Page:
The late-night music was provided by a few off-the-wall groups consisting of various artists in improvisational roles. Sockeye, an all-star band featuring Nicki Bluhm and members of Leftover Salmon, kept the crowd guessing, bringing out guests including Andy Goessling of Railroad Earth, Jake Jolliff and Jeremy Garrett. Also featured late night was Barntronica, a Danny Barnes and friends foray into experimental electronic roots music. Guests included Jeremy Garrett and Larry Keel and kicked off with a 15 minute “Death Trip.” The very last set of music was provided late in the night by Keller Williams’ Grateful Grass, featuring the Infamous Stringdusters. The Grateful Dead done Keller/bluegrass style set was full of energy and the overwhelming feeling that no one wanted the evening to end.
If you could find time between all of the music and relaxing, there were many activities on and off site to enjoy. Jungle tours, cenote adventures, a Mexican cooking class, a pool float parade, and the Positive Legacy day of service in a local village, to name a few. Lending some serious bluegrass authenticity to this event, The Playing in the Sand picking session at the Swing Bar brought out players of all abilities and included a few guitars, banjos, a fiddle, a dobro and even multiple washboards. I even got to belt out a “Deep Elem Blues” with the group! They had so much fun that a second meet-up was arranged, where they played for a couple hours just off the beach, complete with a visit from Drew Emmitt.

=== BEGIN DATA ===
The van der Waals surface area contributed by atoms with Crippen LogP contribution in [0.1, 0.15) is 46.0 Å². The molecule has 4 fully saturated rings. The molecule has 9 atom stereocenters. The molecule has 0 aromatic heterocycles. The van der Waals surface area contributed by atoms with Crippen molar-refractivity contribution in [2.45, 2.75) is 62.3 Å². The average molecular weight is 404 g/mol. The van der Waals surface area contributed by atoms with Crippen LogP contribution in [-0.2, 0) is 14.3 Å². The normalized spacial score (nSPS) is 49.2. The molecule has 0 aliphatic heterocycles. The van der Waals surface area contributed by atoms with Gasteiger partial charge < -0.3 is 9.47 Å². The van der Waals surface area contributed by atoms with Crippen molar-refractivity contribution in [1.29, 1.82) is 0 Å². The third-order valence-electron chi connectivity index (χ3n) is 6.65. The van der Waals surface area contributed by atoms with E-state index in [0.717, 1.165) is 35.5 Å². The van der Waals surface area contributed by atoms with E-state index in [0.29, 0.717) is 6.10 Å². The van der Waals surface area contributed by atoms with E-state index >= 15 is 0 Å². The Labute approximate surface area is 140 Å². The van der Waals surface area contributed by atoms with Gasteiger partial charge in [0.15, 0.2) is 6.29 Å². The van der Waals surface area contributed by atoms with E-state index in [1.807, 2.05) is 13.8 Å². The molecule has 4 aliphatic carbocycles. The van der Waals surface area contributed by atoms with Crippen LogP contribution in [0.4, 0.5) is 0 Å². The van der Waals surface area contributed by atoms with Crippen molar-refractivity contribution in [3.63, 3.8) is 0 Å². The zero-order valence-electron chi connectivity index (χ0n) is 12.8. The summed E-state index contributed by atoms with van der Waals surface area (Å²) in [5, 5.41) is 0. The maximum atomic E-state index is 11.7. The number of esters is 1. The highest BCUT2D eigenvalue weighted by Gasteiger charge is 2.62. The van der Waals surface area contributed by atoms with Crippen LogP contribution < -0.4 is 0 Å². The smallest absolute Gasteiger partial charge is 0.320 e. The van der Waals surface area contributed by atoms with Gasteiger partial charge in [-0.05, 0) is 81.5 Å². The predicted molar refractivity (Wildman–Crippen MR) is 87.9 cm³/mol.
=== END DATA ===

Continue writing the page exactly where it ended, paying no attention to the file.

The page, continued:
One of the many things I love about this bluegrass scene is that the artists are all really like us, they just play music better. It makes them approachable because you already know that you have many things in common, first and foremost being the music. Several times I witnessed conversations between fans and artists about the shows the night before. That, combined with all of the on-stage collaborations that were obviously very enjoyable on and off the stage, shows that there is a true appreciation for this music all around.
The last day of summer camp is always a sad affair and this was no different. Everyone knew we were returning to snowy lands and the business of the holiday season. But for those few days together, away from it all at a destination concert in the tropics, it was like heaven, an experience not found at just any festival. As Adam Ajaila from Yonder Mountain String Band put it, “You can take any of your favorite festivals out there, but then you have the ocean and beaches right where the stage is. It’s also December down here, it’s cold everywhere else, that’s what separates this.” Add in the graciousness and accessibility of the artists, Cloud 9’s expertise of putting on the event and the friendliest resort staff you could ask for and Strings & Sol truly is an event not to be missed.
Article by Kasie Kubilius